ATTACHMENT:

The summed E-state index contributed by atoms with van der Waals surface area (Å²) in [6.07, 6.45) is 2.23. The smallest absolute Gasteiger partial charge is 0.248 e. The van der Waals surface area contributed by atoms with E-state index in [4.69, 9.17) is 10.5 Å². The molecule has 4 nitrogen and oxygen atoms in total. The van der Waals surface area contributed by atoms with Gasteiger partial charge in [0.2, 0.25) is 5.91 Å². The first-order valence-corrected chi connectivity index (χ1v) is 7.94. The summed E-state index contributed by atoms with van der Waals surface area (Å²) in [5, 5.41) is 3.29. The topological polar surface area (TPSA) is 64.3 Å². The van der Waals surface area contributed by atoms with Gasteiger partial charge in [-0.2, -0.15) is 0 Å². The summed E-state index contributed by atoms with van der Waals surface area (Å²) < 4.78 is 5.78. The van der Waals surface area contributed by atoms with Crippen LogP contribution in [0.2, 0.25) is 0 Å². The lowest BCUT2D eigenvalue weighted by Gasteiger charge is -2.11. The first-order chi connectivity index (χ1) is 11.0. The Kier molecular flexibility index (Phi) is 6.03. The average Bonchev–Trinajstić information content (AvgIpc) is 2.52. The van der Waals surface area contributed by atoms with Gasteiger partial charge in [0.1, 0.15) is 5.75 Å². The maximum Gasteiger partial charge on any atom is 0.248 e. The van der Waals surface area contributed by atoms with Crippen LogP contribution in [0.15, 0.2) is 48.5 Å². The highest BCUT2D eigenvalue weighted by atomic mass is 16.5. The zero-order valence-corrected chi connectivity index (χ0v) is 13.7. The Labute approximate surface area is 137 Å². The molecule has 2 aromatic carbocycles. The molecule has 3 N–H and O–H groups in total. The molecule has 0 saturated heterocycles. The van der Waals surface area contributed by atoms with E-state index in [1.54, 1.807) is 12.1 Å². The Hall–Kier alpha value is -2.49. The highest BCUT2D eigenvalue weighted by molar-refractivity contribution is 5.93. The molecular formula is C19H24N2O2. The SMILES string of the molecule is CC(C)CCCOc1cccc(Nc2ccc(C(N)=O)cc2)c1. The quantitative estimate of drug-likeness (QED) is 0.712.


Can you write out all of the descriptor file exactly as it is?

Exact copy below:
The summed E-state index contributed by atoms with van der Waals surface area (Å²) in [6.07, 6.45) is 2.23. The smallest absolute Gasteiger partial charge is 0.248 e. The van der Waals surface area contributed by atoms with E-state index in [4.69, 9.17) is 10.5 Å². The molecule has 4 nitrogen and oxygen atoms in total. The van der Waals surface area contributed by atoms with Gasteiger partial charge in [0.2, 0.25) is 5.91 Å². The first-order valence-corrected chi connectivity index (χ1v) is 7.94. The summed E-state index contributed by atoms with van der Waals surface area (Å²) in [5, 5.41) is 3.29. The topological polar surface area (TPSA) is 64.3 Å². The van der Waals surface area contributed by atoms with Gasteiger partial charge in [-0.2, -0.15) is 0 Å². The summed E-state index contributed by atoms with van der Waals surface area (Å²) < 4.78 is 5.78. The van der Waals surface area contributed by atoms with Crippen LogP contribution in [0.2, 0.25) is 0 Å². The lowest BCUT2D eigenvalue weighted by Gasteiger charge is -2.11. The first-order chi connectivity index (χ1) is 11.0. The Kier molecular flexibility index (Phi) is 6.03. The average Bonchev–Trinajstić information content (AvgIpc) is 2.52. The van der Waals surface area contributed by atoms with Gasteiger partial charge in [0.1, 0.15) is 5.75 Å². The maximum Gasteiger partial charge on any atom is 0.248 e. The van der Waals surface area contributed by atoms with Crippen LogP contribution in [0.15, 0.2) is 48.5 Å². The highest BCUT2D eigenvalue weighted by atomic mass is 16.5. The zero-order valence-corrected chi connectivity index (χ0v) is 13.7. The Labute approximate surface area is 137 Å². The molecule has 2 aromatic carbocycles. The molecule has 3 N–H and O–H groups in total. The molecule has 0 saturated heterocycles. The van der Waals surface area contributed by atoms with E-state index in [1.54, 1.807) is 12.1 Å². The Hall–Kier alpha value is -2.49. The highest BCUT2D eigenvalue weighted by molar-refractivity contribution is 5.93. The molecular formula is C19H24N2O2. The SMILES string of the molecule is CC(C)CCCOc1cccc(Nc2ccc(C(N)=O)cc2)c1. The quantitative estimate of drug-likeness (QED) is 0.712.